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'Forest officials and administration guilty of contempt of court for denying rehabilitation benefits, fishing rights'
Tribal people shifted out of the Pench National Park on the Madhya Pradesh-Maharashtra border are leading a perilous life ever since they were evicted 10 years ago. They have no means of earning a living, and when they enter the forest to fish in the Pench reservoir they are fired at by forest guards. The latest in the series of incidents was the brutal killing of a fisher in the reservoir on July 1 when forest department staff shot him repeatedly with air guns and allegedly rammed their boat against him when he fell into the water. Following the incident, the tribal people of New Totladoh village have decided to file a contempt of court plea against the Maharashtra and Madhya Pradesh forest departments for denying them traditional fishing rights in the reservoir and mounting violent attacks on them.
The fishers contend that a 1997 Supreme Court judgement granted fishing permits and photo-identity cards to 302 fishers living near the reservoir, about 40 of whom are residents of New Totladoh. The village, uprooted in 2002, was later given residential plots in the Wadamba panchayat in Deolapar in Nagpur district. “Since then we have not been given any rehabilitation benefits despite repeated follow-up with officials and a Supreme Court order, and our only source of livelihood, fishing in the Pench reservoir, is being denied to us,” says resident Suresh Marwadi, who holds a fishing permit and was present at the time of the incident. “Both forest officials who shoot at us and the district administration which has denied us rehabilitation benefits are guilty of contempt of court,” he adds.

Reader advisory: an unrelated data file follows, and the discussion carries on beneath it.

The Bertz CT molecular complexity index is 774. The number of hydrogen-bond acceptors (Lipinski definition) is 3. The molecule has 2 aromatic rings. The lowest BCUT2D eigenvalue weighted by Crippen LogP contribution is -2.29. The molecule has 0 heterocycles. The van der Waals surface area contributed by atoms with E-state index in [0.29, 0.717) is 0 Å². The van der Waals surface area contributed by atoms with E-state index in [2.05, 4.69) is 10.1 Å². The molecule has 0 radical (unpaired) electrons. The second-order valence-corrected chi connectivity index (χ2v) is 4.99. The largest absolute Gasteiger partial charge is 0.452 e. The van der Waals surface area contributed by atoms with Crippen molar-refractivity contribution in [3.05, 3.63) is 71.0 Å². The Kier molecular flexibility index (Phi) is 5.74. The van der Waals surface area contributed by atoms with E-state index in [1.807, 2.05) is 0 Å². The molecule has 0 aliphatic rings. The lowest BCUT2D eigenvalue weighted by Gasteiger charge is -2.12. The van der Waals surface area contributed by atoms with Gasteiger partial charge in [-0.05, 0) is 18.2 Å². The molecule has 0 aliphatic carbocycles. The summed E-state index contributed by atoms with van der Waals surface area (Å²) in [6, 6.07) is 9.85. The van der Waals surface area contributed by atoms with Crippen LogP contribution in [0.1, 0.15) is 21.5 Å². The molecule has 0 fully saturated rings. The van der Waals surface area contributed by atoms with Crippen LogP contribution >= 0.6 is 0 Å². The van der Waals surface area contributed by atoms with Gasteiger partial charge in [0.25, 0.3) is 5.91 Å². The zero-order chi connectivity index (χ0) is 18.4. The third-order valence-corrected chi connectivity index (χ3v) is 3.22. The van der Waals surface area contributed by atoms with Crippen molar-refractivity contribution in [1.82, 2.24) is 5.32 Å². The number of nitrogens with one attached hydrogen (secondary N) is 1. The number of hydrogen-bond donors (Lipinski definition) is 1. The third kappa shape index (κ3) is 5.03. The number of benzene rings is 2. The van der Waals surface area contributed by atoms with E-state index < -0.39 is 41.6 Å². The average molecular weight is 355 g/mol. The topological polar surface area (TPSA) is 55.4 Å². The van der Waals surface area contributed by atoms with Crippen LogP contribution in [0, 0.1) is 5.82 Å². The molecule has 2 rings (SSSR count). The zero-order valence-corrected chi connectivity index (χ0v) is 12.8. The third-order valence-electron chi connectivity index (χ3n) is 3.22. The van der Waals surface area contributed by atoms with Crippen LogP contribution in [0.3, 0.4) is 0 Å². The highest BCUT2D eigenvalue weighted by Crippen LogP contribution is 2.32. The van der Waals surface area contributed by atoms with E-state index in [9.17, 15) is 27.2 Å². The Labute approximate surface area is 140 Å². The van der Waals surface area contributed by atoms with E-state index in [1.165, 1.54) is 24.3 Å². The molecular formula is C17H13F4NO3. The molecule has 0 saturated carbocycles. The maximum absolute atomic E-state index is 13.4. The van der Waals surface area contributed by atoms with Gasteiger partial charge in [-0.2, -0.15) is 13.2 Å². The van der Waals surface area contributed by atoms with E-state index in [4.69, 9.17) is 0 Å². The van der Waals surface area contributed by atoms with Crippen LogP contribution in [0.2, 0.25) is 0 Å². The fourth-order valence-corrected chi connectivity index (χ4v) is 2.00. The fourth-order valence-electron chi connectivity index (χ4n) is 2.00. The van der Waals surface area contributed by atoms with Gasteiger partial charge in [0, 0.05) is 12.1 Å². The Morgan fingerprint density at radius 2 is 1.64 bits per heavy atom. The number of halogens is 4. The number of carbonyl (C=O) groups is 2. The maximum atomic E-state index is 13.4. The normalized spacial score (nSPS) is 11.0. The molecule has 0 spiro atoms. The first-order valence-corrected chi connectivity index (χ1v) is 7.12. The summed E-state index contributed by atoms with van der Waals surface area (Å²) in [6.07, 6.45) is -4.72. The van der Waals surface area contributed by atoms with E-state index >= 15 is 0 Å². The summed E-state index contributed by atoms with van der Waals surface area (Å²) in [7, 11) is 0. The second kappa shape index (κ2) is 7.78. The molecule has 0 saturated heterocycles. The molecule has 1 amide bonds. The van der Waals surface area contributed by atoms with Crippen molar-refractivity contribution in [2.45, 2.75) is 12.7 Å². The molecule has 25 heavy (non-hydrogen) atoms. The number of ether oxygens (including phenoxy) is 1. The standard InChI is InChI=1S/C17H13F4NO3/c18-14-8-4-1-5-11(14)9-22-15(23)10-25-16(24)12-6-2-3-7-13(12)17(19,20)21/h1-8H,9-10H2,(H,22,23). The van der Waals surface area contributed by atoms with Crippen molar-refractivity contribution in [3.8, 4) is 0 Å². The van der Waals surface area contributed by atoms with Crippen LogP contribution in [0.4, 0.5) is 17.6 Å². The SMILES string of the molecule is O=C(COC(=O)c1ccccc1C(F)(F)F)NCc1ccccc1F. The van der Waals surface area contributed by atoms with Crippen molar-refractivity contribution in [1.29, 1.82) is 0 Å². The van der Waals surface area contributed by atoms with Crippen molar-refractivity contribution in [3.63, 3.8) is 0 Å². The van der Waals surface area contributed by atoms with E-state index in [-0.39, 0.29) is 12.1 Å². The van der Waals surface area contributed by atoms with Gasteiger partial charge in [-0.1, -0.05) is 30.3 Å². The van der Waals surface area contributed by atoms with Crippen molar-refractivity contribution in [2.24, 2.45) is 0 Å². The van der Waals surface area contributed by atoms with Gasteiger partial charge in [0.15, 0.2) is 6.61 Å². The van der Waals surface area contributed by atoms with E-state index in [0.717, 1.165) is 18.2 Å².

Living on the edge
Clashes between forest officials of both Maharashtra and Madhya Pradesh (the Pench river marks the boundary between the two states) and New Totladoh fishers have been common since 1995, when a High Court judgement banned fishing in the reservoir. With the relocation of the village, the hostilities have grown, with frequent shooting incidents resulting in injuries to fishers, say village residents. “Forest officials do not bother to check our permits; they just shoot at us with air guns from a distance,” says resident Nandu Banot. “The incidents are so frequent that we prefer to remove gun pellets from our bodies with the help of shaving blades instead of paying the Rs 100 charged by the doctor to remove one pellet,” says he.